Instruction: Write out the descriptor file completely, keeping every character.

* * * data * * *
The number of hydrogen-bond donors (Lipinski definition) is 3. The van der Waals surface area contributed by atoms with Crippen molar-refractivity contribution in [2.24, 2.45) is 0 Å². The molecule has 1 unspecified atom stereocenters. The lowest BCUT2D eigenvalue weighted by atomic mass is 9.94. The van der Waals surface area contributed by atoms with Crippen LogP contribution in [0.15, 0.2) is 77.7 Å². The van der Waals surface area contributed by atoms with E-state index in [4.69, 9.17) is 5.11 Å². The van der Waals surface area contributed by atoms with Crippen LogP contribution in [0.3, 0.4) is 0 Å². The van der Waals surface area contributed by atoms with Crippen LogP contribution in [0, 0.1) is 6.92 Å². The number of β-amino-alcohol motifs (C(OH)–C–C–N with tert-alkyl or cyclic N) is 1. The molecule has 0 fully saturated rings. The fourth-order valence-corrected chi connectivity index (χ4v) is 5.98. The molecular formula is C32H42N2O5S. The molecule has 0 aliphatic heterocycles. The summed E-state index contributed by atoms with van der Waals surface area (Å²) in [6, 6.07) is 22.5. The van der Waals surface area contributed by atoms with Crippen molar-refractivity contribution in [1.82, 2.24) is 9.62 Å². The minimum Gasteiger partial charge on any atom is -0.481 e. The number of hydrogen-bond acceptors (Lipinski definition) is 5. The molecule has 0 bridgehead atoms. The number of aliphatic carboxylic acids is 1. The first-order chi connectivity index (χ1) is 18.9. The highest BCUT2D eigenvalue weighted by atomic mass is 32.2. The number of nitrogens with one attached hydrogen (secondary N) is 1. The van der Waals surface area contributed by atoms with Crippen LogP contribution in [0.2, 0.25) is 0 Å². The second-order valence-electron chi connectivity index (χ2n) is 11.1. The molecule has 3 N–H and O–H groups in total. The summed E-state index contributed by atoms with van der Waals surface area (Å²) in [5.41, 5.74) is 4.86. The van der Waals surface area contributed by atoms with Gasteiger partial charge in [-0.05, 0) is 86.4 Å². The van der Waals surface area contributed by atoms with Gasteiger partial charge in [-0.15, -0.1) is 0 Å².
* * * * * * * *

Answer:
The number of hydrogen-bond donors (Lipinski definition) is 3. The van der Waals surface area contributed by atoms with Crippen molar-refractivity contribution in [2.24, 2.45) is 0 Å². The molecule has 1 unspecified atom stereocenters. The lowest BCUT2D eigenvalue weighted by atomic mass is 9.94. The van der Waals surface area contributed by atoms with Crippen LogP contribution in [0.15, 0.2) is 77.7 Å². The van der Waals surface area contributed by atoms with E-state index in [4.69, 9.17) is 5.11 Å². The van der Waals surface area contributed by atoms with Crippen LogP contribution in [0.3, 0.4) is 0 Å². The van der Waals surface area contributed by atoms with Crippen LogP contribution in [0, 0.1) is 6.92 Å². The number of β-amino-alcohol motifs (C(OH)–C–C–N with tert-alkyl or cyclic N) is 1. The molecule has 0 fully saturated rings. The fourth-order valence-corrected chi connectivity index (χ4v) is 5.98. The molecular formula is C32H42N2O5S. The molecule has 0 aliphatic heterocycles. The summed E-state index contributed by atoms with van der Waals surface area (Å²) in [6, 6.07) is 22.5. The van der Waals surface area contributed by atoms with Crippen molar-refractivity contribution in [1.82, 2.24) is 9.62 Å². The minimum Gasteiger partial charge on any atom is -0.481 e. The number of hydrogen-bond acceptors (Lipinski definition) is 5. The molecule has 0 bridgehead atoms. The number of aliphatic carboxylic acids is 1. The first-order chi connectivity index (χ1) is 18.9. The highest BCUT2D eigenvalue weighted by atomic mass is 32.2. The number of nitrogens with one attached hydrogen (secondary N) is 1. The van der Waals surface area contributed by atoms with Crippen LogP contribution in [0.2, 0.25) is 0 Å². The second-order valence-electron chi connectivity index (χ2n) is 11.1. The molecule has 3 N–H and O–H groups in total. The summed E-state index contributed by atoms with van der Waals surface area (Å²) in [5.41, 5.74) is 4.86. The van der Waals surface area contributed by atoms with Gasteiger partial charge in [-0.05, 0) is 86.4 Å². The van der Waals surface area contributed by atoms with Gasteiger partial charge in [-0.15, -0.1) is 0 Å².